[Haskell-cafe] Re: Data.Ord and Heaps (Was: Why functional programming matters)

Stephan Friedrichs stephan.friedrichs at tu-bs.de
Mon Feb 4 07:09:00 EST 2008


I'm sorry it took me so long to respond!

apfelmus at quantentunnel.de wrote:
> [newtype Ord a => Reverse a = Reverse { unReverse :: a }]
>> This solution should be used for all collections depending on Ord 
>> instances, including Data.Map, Data.Set and others. As long as I only 
>> include it in my tiny heap package, it is as 'non-standard' as my 
>> approach, isn't it?
> Yes. I mean "non-standard" in the software-reuse sense, i.e. Ord is for 
> user-defined orderings and should be the only such mechanism in order to 
> enable reuse. In fact, Data.Heap clearly shows that Data.Ord is 
> currently missing functionality.

Ah, now I see. The entire ordering policy mechanism - no matter how it 
is going to be solved - belongs into Data.Ord and not in Data.Heap. As 
soon as Data.Ord provides a solution, I'll use it in Data.Heap.

> [...]
> Note that the Heap class contains only three primitive operations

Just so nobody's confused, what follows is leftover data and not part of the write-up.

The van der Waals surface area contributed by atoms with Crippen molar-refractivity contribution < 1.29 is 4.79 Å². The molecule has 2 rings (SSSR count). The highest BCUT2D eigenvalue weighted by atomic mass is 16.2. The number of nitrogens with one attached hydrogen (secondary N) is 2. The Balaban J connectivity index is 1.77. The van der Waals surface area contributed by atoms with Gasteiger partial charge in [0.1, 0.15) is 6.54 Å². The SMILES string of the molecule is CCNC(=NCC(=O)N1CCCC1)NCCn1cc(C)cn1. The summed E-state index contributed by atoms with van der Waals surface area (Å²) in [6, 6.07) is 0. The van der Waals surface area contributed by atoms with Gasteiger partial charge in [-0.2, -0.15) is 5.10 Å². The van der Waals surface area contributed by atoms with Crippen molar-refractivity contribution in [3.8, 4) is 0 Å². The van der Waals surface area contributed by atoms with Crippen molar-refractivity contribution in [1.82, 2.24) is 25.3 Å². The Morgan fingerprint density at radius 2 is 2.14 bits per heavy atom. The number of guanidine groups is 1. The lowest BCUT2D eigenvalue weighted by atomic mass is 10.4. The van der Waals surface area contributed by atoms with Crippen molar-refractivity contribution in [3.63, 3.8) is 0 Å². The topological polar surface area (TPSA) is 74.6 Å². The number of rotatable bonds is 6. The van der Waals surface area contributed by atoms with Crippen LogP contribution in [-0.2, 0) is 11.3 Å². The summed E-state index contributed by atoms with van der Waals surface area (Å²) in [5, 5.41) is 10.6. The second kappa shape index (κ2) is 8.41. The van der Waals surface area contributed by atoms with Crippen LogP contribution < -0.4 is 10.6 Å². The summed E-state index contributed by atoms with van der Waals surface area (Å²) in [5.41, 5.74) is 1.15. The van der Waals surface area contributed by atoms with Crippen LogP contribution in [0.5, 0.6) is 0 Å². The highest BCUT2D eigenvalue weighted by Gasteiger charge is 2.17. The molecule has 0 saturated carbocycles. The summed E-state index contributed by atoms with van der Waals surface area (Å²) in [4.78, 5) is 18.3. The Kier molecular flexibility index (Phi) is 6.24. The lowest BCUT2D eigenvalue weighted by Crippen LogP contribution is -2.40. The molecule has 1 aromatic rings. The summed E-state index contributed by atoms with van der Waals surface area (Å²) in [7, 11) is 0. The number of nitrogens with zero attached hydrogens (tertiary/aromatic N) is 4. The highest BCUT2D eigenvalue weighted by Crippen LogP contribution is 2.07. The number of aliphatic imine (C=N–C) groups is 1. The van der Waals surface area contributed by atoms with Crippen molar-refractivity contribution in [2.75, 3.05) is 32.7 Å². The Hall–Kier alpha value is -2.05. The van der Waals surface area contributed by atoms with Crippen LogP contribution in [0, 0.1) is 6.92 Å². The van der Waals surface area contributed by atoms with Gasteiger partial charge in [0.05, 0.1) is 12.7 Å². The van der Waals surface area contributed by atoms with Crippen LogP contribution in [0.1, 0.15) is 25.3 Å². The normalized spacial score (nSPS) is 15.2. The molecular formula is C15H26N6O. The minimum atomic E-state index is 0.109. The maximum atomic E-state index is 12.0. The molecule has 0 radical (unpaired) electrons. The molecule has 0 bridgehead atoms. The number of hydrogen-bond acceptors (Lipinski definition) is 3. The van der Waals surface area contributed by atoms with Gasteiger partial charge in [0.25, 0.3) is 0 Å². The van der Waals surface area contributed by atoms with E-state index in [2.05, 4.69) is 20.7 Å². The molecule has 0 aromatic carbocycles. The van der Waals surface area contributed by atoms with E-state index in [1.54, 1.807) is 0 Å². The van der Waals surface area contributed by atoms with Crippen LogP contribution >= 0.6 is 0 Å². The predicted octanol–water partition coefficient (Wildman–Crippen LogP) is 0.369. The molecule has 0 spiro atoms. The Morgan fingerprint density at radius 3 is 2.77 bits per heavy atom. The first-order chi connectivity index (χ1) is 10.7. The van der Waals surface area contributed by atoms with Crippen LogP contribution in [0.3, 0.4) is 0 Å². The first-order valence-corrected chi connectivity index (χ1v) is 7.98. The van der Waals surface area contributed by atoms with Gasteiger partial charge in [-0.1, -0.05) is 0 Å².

> (empty, insert, viewHead), all the others have default implementations 
> in terms of those three. There is even an underappreciated unfold among 
> them :)
>   toAscList = unfoldr viewHead
> The structure becomes especially clear by noting that any Heap is 
> defined by just two primitives
>   inject :: Ord a => Maybe (a, Heap a) -> Heap a
>   view   :: Ord a => Heap a -> Maybe (a, Heap a)
> We have  inject = maybe empty (uncurry insert)  . This is just like 
> lists, except that  view . inject ≠ id   since  view  returns the 
> smallest element.

I stumbled over the similarity of heaps and lists when implementing 
take, takeWhile, span, break, etc. (btw, they are included in heap-0.2 
which I uploaded yesterday); so a heap is really nothing but a packed 
representation of a sorted list :)

> However, just that we managed to reduce the number of primitive 
> operations doesn't mean that the policy approach isn't preferable. It 
> needs 0 primitive operations, after all. But as foreshadowed in my 
> reply, it's possible to do policies within Ord. Don't stop thinking 
> about your good idea just because you can start coding :)
> Here's one way to do it:
>    [...]
>>> In conclusion: the ordering policy stuff should not be part of 
>>> Data.Heap, this is a job for Data.Ord.
>> As mentioned above: This sounds really useful. How about you propose 
>> this to the base-package maintainers? :)
> What, me? :D

Where? :)

Regards, Stephan


Früher hieß es ja: Ich denke, also bin ich.
Heute weiß man: Es geht auch so.

  - Dieter Nuhr

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